McDonald’s Over-Reach: Trying to Be a Coffee Shop

In spite of essentially flat sales in the U.S. in February 2013 from the same month in 2012, McDonald’s CEO, Don Thompson, said he was confident that the people at the company had sufficient experience to “grow the business for the long term.” Even assuming that a business can be grown as if it were a geranium plant, the claim can be critiqued both in regard to the underlying assumption regarding “growth” and that of long-term viability.
Tackling first the question of a company’s long-term viability, changes in the business environment are important, if not vital to survival. The fast-food industry from 1970 to 2010 is a case in point. As restaurant chains like McDonalds gained substantial economies of scale with the proliferation of restaurants, the increasing popularity of healthy meals subtly undercut the prospects for continued growth.
 
                        From "Americana" to "Enjoy Getting Fat": A change in the business environment in the last quarter of the twentieth century in the U.S. that impacted McDonalds at its core.    source: McDonalds.com
 
The management at McDonalds did relatively well in introducing healthy alternatives to its menu by 2010. The strategy also included blending the restaurant with a coffee shop experience. New drinks, such as smoothies, mochas and lattes, and wireless internet service were added. As a result of having adjusted to the changes in the business environment, McDonald’s U.S. sales rose 11.1% in February 2012 from February 2011, and 2.7% in that month from the year before. By 2013, Burger King was renovating its restaurant and adding "coffee shop" drinks. I suspect that being first or second in introducing those products makes less difference than is typically assumed in the business world. Even so, the flat McDonald's sales figure in February 2013 was a bit of a surprise. Although the problem could have been the newly introduced fish product, I suspect that the market may have been questioning McDonald’s expansion into the coffee shop business.
McDonalds was admittedly poised to give Starbucks a "run for its money" concerning its inflated drink prices. That coffee chain was essentially charging a premium price for non-premium products, given the manner of production. Even though McDonalds could undercut Starbucks on price and thus potentially gain market share, it was not clear that being in a McDonalds could feel like being in a coffee shop.  Adding to the discordance was the management’s decision to continue to stress the “dollar menu” for the “budget conscious” customer. Put somewhat delicately, the business strategy assumed that two very different market segments would co-exist in the same room. Even just within the “budget conscious” area, incompatibilities exist, such as between university students and the long-term unemployed who are on government aid. The market segment that goes to Starbucks and skips the mocha in order to get a cheaper drink is not necessarily the segment that hangs out in McDonalds until the government check arrives. McDonald's management was essentially blurring the company's identity by seeking continued sales growth by trying to combine a restaurant with a coffee shop.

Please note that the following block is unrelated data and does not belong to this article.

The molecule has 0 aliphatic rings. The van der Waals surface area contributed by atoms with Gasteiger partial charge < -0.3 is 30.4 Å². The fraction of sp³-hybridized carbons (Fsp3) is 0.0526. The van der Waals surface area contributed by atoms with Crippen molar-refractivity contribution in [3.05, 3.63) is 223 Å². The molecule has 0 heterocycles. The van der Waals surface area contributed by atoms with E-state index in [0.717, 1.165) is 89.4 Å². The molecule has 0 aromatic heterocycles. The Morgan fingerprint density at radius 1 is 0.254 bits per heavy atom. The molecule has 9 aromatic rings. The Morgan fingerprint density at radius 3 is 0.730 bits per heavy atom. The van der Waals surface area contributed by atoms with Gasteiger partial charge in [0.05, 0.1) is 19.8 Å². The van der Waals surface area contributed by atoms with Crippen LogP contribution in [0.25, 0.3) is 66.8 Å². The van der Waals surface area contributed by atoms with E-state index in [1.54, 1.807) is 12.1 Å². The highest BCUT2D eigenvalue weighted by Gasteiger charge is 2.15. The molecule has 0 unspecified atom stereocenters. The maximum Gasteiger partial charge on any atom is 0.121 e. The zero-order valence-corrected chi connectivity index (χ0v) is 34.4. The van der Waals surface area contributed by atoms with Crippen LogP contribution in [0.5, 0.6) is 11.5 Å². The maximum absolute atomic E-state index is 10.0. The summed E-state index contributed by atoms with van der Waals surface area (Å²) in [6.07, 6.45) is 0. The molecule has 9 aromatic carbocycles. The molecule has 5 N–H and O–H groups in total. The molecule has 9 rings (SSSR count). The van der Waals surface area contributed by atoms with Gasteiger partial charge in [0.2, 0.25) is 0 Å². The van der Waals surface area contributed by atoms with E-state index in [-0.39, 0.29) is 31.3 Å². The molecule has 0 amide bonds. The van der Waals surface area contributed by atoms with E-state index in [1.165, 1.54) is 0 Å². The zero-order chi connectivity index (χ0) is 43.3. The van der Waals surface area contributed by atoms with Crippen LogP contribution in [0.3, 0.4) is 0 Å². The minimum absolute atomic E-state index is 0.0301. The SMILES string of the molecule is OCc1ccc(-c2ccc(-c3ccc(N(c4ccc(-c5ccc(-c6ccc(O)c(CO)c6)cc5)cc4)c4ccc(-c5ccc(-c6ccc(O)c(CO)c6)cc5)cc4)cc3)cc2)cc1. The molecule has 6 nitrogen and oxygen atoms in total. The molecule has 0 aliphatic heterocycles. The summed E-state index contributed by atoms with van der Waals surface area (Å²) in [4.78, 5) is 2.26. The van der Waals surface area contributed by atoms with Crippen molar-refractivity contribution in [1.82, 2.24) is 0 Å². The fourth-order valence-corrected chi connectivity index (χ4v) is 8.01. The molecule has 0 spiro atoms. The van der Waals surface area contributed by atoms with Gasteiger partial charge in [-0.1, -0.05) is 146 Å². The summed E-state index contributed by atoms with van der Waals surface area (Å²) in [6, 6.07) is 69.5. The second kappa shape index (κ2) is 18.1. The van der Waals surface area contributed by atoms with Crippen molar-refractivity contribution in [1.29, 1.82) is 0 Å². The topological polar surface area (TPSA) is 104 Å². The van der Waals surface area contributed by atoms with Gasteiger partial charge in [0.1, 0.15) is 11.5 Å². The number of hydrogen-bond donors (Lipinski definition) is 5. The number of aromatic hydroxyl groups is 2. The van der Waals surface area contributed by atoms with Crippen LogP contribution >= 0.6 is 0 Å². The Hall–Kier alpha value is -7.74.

In general terms, a company’s senior management (or board) should not get so caught up in important changes in the business environment that the resulting strategic change involves trying to be something the company is not. In the case of McDonalds, a fast-food restaurant is not a coffee shop. Blending the social distance between the two would at the very least be a formidable task. Had McDonald's management concentrated simply on adding new healthy fast-food (i.e., restaurant) products, sales would be shored up without risking a corporate identity crisis. But merely shoring up sales is insufficient where a lack of growth means death. Internal pressure to venture into another line of business simply because it is “in” fits, unfortunately, with the mantra of business that to stop growing is to die.
Is it necessarily such a bad thing that sales in February 2013 were flat from the month a year before? Can it be assumed that a large global business such as McDonalds can continue to have increased sales from year to year ad infinitum? Furthermore, might the equilibrium of steady sales provide a large company with more stability? In nature, an ecosystem that is not in equilibrium may be in trouble, particularly if a species is maximizing itself. Reformulating the menu to have healthy items may result in only a few years of double-digit increases, which in turn would be within a longer-term equilibrium rather than in ever-increasing sales. Put another way, the senior management of McDonalds may have used a “shot gun” approach to reacting too broadly to important changes in the business environment. To keep up with societal shifts while not losing touch with the business’s identity is the sort of balance that a corporate management should attempt to reach and sustain in formulating strategy over the long-term.

Source:

Candice Choi, “McDonald’s Sales Drop Despite New Fish McBites,” The Huffington Post, March 8, 2013.

Sunday, March 10, 2013

The Fed Whitewashes Citibank: Systemic Risk Understated

As reported by Reuters in March 2013, “The newest stress tests for U.S. banks produced scores that are at odds with other measures of lenders' safety, in another sign that some institutions may be too big for regulators to understand and executives to manage. For example, Citigroup Inc, which has been bailed out multiple times by the U.S. government, showed up on the score sheets posted by the Federal Reserve . . . as being clearly safer than JPMorgan Chase & Co. That conclusion is at odds with the views of investors, bond analysts and credit-rating agencies, as well as when measured by a yardstick regulators themselves want to use in the future.” Kathleen Shanley, a bond analyst at GimmeCredit, a research service for institutional investors, said "I wouldn't say that Citi is safer than JPMorgan, for a variety of reasons, including its track record.” Citigroup has lower credit ratings than JPMorgan, and prices for credit default swaps suggest that the market views JPMorgan as safer.
The full essay is at Fed Whitewashes Citibank.